:: Have you tried Cubase?

‘No, Logic is the only one I know.’

:: How long did you tour with Jeff Beck?

‘Three years.’

:: What was the major thing you learned playing with such a legend?

‘Oh boy. You got five hours? (laughs)

:: I saw you play in Amsterdam a couple of years ago that was really cool.

‘oh yeah? That was our first show, that was nerve-wrecking. I think the major thing I learned from him was about trying to come up with something fresh. And keeping your ears open for brand new things. ‘Cause he’s one guy that won’t repeat what he’s done before.’

:: No worked out solos for Jeff..

‘oh no, not ever! I think he’s not even capable of doing that. Just the approach to tunes and records, you know.. people want to hear stuff from ‘Blow By Blow’ because that was his biggest record but he doesnt… we have to force him to play old stuff. He just wants to keep moving ahead and not look back. And that’s pretty cool. He’s broken new ground, he’s gone beyond any guitar record into a whole new zone. One thing he said, is: “if the groove is really slamming, you don’t need much else.” So his guitar can be kind of minimalisitic and almost zen-like, where it’s.. sometimes there’s not a lot there but what is there knocks you in your ass.’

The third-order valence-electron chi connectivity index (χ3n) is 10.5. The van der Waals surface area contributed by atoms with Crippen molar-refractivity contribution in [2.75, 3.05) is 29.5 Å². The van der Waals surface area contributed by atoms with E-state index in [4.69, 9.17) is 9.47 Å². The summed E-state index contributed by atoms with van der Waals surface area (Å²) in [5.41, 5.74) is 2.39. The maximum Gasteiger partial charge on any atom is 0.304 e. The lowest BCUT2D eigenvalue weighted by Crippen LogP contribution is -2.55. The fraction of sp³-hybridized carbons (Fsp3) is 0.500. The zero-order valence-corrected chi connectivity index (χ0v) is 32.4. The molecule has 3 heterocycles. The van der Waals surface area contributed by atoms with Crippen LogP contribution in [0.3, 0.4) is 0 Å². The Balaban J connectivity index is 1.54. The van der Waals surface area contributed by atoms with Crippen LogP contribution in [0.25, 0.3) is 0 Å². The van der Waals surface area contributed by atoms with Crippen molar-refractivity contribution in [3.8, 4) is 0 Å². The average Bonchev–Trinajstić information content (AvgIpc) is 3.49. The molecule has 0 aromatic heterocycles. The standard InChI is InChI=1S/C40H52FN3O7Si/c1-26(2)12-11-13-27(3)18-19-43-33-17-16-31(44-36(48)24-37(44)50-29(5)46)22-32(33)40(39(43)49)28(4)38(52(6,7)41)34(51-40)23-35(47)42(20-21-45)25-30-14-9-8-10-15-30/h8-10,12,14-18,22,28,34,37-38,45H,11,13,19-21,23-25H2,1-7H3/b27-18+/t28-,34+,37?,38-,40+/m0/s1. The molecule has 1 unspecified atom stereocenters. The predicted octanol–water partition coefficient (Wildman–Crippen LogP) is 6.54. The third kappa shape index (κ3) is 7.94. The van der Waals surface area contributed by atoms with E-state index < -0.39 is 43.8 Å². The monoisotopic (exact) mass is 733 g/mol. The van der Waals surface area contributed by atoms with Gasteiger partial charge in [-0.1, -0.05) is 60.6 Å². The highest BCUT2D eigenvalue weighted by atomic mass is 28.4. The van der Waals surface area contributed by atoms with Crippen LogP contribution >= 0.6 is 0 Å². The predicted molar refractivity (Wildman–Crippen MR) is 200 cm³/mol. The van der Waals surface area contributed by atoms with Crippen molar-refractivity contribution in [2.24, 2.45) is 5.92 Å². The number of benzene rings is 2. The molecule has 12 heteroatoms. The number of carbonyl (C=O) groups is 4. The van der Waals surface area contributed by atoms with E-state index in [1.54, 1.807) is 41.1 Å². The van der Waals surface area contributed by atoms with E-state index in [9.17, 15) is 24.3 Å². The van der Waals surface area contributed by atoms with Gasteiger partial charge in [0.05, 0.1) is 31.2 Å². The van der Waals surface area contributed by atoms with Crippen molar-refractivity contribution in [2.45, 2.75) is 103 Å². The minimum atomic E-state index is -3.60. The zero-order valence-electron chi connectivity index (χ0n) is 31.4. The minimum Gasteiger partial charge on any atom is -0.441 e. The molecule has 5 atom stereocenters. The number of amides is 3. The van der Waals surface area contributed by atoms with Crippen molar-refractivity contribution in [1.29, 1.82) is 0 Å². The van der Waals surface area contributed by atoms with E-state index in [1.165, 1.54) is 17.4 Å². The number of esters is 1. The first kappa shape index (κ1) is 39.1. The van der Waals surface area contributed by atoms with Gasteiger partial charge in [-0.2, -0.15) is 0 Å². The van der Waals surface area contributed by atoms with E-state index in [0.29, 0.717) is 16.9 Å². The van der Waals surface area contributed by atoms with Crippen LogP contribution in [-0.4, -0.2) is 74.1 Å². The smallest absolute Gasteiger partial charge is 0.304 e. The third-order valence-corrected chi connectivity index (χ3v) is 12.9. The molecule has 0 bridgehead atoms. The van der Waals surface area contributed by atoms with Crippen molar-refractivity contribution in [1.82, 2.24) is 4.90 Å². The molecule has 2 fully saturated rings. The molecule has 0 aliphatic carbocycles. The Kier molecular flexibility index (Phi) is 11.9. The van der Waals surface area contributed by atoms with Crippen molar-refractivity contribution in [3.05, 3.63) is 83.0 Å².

:: Did you get to play any lead stuff on the tour?

‘Yeah, two or three solos a night. Which is fine, it’s plenty. If I go to see Jeff, I don’t want to hear another guitar player all night. I was happy just to be onstage with him. Doing all the guitar synth, that was real new for me. It brought me into a whole new generation really. ‘Cause now I have the guitar synth down, I can access any sound that a keyboard player can access.’

:: You still use the guitar synth for your own stuff?


:: Not on the gig I just saw.